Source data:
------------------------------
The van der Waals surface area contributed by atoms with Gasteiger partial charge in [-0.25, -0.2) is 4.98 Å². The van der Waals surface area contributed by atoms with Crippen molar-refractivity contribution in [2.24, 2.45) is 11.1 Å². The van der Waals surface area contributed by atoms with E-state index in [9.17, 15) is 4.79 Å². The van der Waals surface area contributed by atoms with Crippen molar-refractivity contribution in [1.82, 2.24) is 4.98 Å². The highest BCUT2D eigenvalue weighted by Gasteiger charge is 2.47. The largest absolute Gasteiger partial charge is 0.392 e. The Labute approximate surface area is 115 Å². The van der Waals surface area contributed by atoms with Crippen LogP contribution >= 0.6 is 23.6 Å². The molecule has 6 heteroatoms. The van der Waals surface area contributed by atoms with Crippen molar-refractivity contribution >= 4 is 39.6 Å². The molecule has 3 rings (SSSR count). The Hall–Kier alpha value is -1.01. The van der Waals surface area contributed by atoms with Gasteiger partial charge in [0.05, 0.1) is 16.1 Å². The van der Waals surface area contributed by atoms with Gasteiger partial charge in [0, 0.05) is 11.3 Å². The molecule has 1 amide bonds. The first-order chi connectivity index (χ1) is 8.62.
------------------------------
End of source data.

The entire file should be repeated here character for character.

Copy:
The van der Waals surface area contributed by atoms with Gasteiger partial charge in [-0.25, -0.2) is 4.98 Å². The van der Waals surface area contributed by atoms with Crippen molar-refractivity contribution in [2.24, 2.45) is 11.1 Å². The van der Waals surface area contributed by atoms with E-state index in [9.17, 15) is 4.79 Å². The van der Waals surface area contributed by atoms with Crippen molar-refractivity contribution in [1.82, 2.24) is 4.98 Å². The highest BCUT2D eigenvalue weighted by Gasteiger charge is 2.47. The largest absolute Gasteiger partial charge is 0.392 e. The Labute approximate surface area is 115 Å². The van der Waals surface area contributed by atoms with Crippen LogP contribution >= 0.6 is 23.6 Å². The molecule has 6 heteroatoms. The van der Waals surface area contributed by atoms with Crippen molar-refractivity contribution >= 4 is 39.6 Å². The molecule has 3 rings (SSSR count). The Hall–Kier alpha value is -1.01. The van der Waals surface area contributed by atoms with Gasteiger partial charge in [0.05, 0.1) is 16.1 Å². The van der Waals surface area contributed by atoms with Gasteiger partial charge in [0, 0.05) is 11.3 Å². The molecule has 1 amide bonds. The first-order chi connectivity index (χ1) is 8.62.